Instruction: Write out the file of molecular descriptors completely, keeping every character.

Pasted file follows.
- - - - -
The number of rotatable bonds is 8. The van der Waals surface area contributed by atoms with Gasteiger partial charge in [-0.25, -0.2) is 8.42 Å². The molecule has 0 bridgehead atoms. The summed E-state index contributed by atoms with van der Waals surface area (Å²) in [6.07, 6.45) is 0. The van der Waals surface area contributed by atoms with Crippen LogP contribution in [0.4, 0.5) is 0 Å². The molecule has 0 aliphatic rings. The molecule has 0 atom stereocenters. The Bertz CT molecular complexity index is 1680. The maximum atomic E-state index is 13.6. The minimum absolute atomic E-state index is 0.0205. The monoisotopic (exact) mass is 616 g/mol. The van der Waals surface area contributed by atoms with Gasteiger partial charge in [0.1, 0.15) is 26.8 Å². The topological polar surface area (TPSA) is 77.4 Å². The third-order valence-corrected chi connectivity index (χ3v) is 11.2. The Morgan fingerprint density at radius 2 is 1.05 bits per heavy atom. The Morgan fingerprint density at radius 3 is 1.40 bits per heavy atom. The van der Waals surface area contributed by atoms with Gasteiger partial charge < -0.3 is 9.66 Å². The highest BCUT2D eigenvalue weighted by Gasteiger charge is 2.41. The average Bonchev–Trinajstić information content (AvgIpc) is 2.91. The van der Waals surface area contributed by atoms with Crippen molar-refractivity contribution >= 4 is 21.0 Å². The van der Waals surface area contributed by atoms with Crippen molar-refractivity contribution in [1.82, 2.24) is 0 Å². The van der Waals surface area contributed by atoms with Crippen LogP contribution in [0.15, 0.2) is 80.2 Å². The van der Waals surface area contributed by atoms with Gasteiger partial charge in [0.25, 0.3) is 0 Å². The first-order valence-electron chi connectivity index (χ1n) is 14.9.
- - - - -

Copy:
The number of rotatable bonds is 8. The van der Waals surface area contributed by atoms with Gasteiger partial charge in [-0.25, -0.2) is 8.42 Å². The molecule has 0 bridgehead atoms. The summed E-state index contributed by atoms with van der Waals surface area (Å²) in [6.07, 6.45) is 0. The van der Waals surface area contributed by atoms with Crippen LogP contribution in [0.4, 0.5) is 0 Å². The molecule has 0 aliphatic rings. The molecule has 0 atom stereocenters. The Bertz CT molecular complexity index is 1680. The maximum atomic E-state index is 13.6. The minimum absolute atomic E-state index is 0.0205. The monoisotopic (exact) mass is 616 g/mol. The van der Waals surface area contributed by atoms with Gasteiger partial charge in [0.1, 0.15) is 26.8 Å². The topological polar surface area (TPSA) is 77.4 Å². The third-order valence-corrected chi connectivity index (χ3v) is 11.2. The Morgan fingerprint density at radius 2 is 1.05 bits per heavy atom. The Morgan fingerprint density at radius 3 is 1.40 bits per heavy atom. The van der Waals surface area contributed by atoms with Gasteiger partial charge < -0.3 is 9.66 Å². The highest BCUT2D eigenvalue weighted by Gasteiger charge is 2.41. The average Bonchev–Trinajstić information content (AvgIpc) is 2.91. The van der Waals surface area contributed by atoms with Crippen molar-refractivity contribution >= 4 is 21.0 Å². The van der Waals surface area contributed by atoms with Crippen molar-refractivity contribution in [1.82, 2.24) is 0 Å². The van der Waals surface area contributed by atoms with Crippen LogP contribution in [0.15, 0.2) is 80.2 Å². The van der Waals surface area contributed by atoms with Gasteiger partial charge in [0.25, 0.3) is 0 Å². The first-order valence-electron chi connectivity index (χ1n) is 14.9.